News release from Ivy Tech Community College:
Ivy Tech saves Indiana parents more than $14 million in college tuition
(INDIANAPOLIS, July 11, 2012) – Ivy Tech Community College enrolled 29,357 Indiana high school students in dual credit this past year, saving Indiana parents more than $14.1 million in tuition costs. This year’s dual credit enrollment represents an 18 percent increase in students, compared to the 25,429 high school students enrolled last year.
In just four years, dual credit enrollment at Ivy Tech has grown by more than 240 percent.
“Rapid growth such as this demonstrates a commitment by the state’s school corporations and Ivy Tech to implement college and career readiness initiatives designed to prepare high school students for their postsecondary endeavors,” said Thomas J. Snyder, President of Ivy Tech. “We can all take pride in making such pursuits affordable during this time when many of the costs associated with college have approached levels that make it very difficult for many Hoosier families.”
Ivy Tech’s dual credit program allows high school students to simultaneously earn both college credit at Ivy Tech and high school credit. Dual credit courses are free to students, saving parents even more on their child’s college education.
The college currently offers dual credit programs in 322 Indiana high schools and career centers. Dual credit plays an important role in strengthening the connection between high school and college, making the transition between sectors easier for students while providing high school students with a realistic understanding of college-level academic expectations.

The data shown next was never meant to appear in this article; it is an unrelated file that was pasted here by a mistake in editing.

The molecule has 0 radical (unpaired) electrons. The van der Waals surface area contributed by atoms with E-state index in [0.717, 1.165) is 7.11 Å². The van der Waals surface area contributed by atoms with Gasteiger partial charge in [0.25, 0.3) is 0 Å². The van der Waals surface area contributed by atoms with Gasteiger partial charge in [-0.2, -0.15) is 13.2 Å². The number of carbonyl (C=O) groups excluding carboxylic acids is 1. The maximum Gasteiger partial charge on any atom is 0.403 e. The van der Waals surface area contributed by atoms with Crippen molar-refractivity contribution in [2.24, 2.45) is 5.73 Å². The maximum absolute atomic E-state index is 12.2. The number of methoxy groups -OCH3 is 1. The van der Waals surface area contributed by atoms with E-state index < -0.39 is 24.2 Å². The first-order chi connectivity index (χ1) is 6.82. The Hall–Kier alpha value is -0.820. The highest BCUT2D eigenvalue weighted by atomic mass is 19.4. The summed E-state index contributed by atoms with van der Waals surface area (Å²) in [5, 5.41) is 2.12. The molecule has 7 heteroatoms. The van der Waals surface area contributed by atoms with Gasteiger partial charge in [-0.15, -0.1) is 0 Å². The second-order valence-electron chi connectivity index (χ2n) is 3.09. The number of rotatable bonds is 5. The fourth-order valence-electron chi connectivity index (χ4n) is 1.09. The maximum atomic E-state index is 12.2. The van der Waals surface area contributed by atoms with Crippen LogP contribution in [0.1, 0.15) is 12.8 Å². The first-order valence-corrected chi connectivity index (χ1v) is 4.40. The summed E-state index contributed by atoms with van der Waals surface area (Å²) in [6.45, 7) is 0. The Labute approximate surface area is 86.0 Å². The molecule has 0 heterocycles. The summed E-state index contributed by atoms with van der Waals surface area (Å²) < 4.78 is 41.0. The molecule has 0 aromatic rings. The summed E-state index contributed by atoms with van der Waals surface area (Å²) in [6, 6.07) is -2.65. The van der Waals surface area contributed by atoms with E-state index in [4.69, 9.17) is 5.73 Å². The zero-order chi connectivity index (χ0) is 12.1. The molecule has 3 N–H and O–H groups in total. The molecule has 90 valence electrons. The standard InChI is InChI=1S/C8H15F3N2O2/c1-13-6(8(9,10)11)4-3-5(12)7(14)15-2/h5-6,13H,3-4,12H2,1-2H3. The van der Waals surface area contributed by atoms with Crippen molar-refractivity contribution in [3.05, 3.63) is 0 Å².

“We consider our work in this area to be only the beginning and look forward to even more opportunities to grow,” said Snyder. “We look forward to creating more dual credit opportunities for students and continuing to build partnerships with the state’s K-12 educators.”
Ivy Tech uses dual credit to encourage greater participation in higher education and to help students overcome real or perceived obstacles to higher education.
The most common form of Ivy Tech dual credit involves courses taught in a high school, by a high school instructor, and offered during the regular school day. High school faculty who offer the dual credit course must meet credential requirements and participate in professional development provided by Ivy Tech. To reach a dual credit agreement for a course taught in a high school by a high school instructor, Ivy Tech works with the high school to establish that the high school class and the college class are identical, or if necessary, to suggest changes in order to qualify as a dual credit course. This process involves review of course content, lesson plans, textbooks, exams, assignments, facilities and equipment. Dual credit agreements are reviewed every year to promote collaboration and to ensure continuity of professional staff, course content, textbooks, and other key teaching and learning factors.
Ivy Tech Community College is the state’s largest public postsecondary institution and the nation’s largest singly accredited statewide community college system serving nearly 200,000 students annually. Ivy Tech has campuses throughout Indiana. It serves as the state’s engine of workforce development, offering affordable degree programs and training that are aligned with the needs of its community along with courses and programs that transfer to other colleges and universities in Indiana. It is accredited by the Higher Learning Commission and a member of the North Central Association.